The document, an application for a warrant (pdf), was made by an FBI special agent.
The document also shows that an agent, possibly the same one, authored the affidavit, or a sworn statement that outlined to the U.S. District Court for the Southern District of Florida why it should grant the application.
The identity of the agent who signed the application and the name of the agent who signed the affidavit are redacted.
The application was made on Aug. 5, and approved the same day by U.S. District Judge Bruce Reinhart, who approved the unsealing of the application on Aug. 18.
Agents executed the warrant on Aug. 8, taking boxes of items and documents from Trump’s Mar-a-Lago resort.
While opposing the release of the affidavit, government lawyers said in a recent filing that they did not object to making public other documents related to the raid, including the application, as long as minor redactions could be made “to protect government personnel.”
Releasing the affidavit, on the other hand, would harm an ongoing investigation into potential criminal conduct by Trump, the lawyers argued.
Reinhart on Friday ordered them to produce a redacted version of the affidavit to him by Aug. 25 at noon. He said he was leaning towards releasing a redacted copy, though a lawyer for media outlets calling for its release said the process will take weeks.
“I find that on the present record the Government has not met its burden of showing that the entire affidavit should remain sealed,” Reinhart said in a written order after a hearing.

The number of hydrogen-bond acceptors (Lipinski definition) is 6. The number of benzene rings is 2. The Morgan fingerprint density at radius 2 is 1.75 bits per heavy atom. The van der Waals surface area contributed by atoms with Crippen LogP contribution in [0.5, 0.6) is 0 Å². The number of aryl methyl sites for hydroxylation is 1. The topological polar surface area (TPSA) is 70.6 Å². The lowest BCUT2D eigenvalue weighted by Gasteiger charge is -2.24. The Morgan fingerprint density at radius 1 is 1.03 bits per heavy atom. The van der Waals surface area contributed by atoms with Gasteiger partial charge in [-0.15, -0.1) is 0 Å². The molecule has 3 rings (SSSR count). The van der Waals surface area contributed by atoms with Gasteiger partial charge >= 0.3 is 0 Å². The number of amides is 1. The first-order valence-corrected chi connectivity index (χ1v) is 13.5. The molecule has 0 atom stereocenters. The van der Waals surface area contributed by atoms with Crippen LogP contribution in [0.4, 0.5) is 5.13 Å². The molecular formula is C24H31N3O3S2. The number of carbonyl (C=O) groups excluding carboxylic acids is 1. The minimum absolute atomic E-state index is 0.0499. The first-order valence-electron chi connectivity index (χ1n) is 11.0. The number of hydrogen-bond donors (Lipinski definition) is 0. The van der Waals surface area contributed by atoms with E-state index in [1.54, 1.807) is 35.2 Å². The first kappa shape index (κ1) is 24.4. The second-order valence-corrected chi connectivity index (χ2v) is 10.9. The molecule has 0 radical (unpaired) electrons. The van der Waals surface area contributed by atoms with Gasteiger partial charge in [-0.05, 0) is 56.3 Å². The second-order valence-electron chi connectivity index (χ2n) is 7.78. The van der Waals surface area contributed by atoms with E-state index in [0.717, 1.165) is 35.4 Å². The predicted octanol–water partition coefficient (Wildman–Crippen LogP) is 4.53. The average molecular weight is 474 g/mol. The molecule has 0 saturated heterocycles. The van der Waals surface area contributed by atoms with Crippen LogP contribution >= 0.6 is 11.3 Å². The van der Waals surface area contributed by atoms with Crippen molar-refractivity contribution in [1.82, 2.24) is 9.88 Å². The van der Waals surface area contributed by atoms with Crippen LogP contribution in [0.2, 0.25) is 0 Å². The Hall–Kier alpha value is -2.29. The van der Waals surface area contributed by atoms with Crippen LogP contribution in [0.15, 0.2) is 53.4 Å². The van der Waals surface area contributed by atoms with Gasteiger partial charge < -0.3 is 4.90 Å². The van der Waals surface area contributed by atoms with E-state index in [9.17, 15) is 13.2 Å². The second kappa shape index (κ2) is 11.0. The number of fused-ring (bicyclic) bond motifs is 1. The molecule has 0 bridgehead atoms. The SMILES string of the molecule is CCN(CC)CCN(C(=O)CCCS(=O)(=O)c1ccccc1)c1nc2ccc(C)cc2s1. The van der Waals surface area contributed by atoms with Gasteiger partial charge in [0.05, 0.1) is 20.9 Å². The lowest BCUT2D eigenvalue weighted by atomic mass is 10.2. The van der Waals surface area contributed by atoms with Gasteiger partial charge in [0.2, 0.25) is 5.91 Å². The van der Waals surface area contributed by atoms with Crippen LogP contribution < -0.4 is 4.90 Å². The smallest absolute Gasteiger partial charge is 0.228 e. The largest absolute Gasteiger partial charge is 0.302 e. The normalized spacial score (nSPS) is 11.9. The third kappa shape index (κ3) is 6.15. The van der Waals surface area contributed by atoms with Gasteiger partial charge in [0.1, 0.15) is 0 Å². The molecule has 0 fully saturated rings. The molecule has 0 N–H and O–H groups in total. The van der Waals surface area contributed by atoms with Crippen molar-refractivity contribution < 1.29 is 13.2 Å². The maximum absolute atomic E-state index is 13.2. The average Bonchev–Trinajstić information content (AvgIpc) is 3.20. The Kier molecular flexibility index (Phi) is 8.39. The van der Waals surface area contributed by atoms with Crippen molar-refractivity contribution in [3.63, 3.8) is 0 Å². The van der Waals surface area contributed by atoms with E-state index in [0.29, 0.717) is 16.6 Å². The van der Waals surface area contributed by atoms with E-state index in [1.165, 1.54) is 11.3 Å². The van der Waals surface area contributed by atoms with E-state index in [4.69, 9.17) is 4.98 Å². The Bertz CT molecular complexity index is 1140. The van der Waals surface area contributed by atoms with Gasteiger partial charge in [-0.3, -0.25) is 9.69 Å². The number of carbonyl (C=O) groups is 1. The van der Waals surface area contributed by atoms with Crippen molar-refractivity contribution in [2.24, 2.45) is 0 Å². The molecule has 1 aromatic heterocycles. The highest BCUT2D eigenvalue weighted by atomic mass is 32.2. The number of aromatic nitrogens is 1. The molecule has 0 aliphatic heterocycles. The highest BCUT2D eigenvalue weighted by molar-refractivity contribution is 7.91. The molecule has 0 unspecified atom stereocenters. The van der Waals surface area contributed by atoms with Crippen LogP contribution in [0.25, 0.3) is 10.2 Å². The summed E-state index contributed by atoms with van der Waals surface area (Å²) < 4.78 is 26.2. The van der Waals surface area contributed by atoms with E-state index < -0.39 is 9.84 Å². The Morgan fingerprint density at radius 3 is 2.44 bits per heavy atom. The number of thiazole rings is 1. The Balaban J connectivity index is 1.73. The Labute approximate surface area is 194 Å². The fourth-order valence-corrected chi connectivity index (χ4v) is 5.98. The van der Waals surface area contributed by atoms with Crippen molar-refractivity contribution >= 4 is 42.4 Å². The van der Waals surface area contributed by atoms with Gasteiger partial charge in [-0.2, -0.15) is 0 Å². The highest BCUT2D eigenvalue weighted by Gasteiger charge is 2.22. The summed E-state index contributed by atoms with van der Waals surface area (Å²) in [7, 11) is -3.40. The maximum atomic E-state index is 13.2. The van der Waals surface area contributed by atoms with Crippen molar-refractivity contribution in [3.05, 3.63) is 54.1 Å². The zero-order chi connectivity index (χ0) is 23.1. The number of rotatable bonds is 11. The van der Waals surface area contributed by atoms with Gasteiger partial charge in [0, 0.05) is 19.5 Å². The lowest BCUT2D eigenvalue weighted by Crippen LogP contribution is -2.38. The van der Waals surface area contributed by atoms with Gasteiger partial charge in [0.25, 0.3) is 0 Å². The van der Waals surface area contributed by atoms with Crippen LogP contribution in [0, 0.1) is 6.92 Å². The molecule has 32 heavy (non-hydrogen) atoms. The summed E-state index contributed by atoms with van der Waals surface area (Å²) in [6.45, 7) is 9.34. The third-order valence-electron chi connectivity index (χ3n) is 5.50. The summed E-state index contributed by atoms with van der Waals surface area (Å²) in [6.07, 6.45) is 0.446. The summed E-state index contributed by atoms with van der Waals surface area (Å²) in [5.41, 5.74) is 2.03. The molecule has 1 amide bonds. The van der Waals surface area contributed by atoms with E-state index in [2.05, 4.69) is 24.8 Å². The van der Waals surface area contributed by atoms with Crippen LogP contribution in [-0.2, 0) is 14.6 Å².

A slew of documents have been filed under seal in the case. Some, including the warrant itself, were unsealed by Reinhart with light redactions on Aug. 12.
Neither federal lawyers nor Trump’s counsel opposed the release of those documents, which indicated that the FBI’s Washington Field Office was running point on the raid. The warrant was predicated on the belief that Trump has likely violated laws governing the transmittal of defense information, concealment of records, and destruction of records. Trump has said he is innocent and being politically targeted.
U.S. lawyers filed the application with the court on Aug. 15. Until Friday, none of its details could be viewed by the public.
Other documents were also unsealed: a criminal cover sheet showing U.S. Attorney Juan Gonzalez or the Southern District of Florida stating the case did not originate from several pending matters, a motion to seal the warrant and related documents, and the approval of the motion to seal.
Correction: This article has been updated to clarify the government did not object to the release of some warrant materials, and to show the judge approved the unsealing of the application on Aug. 18. The Epoch Times regrets the errors.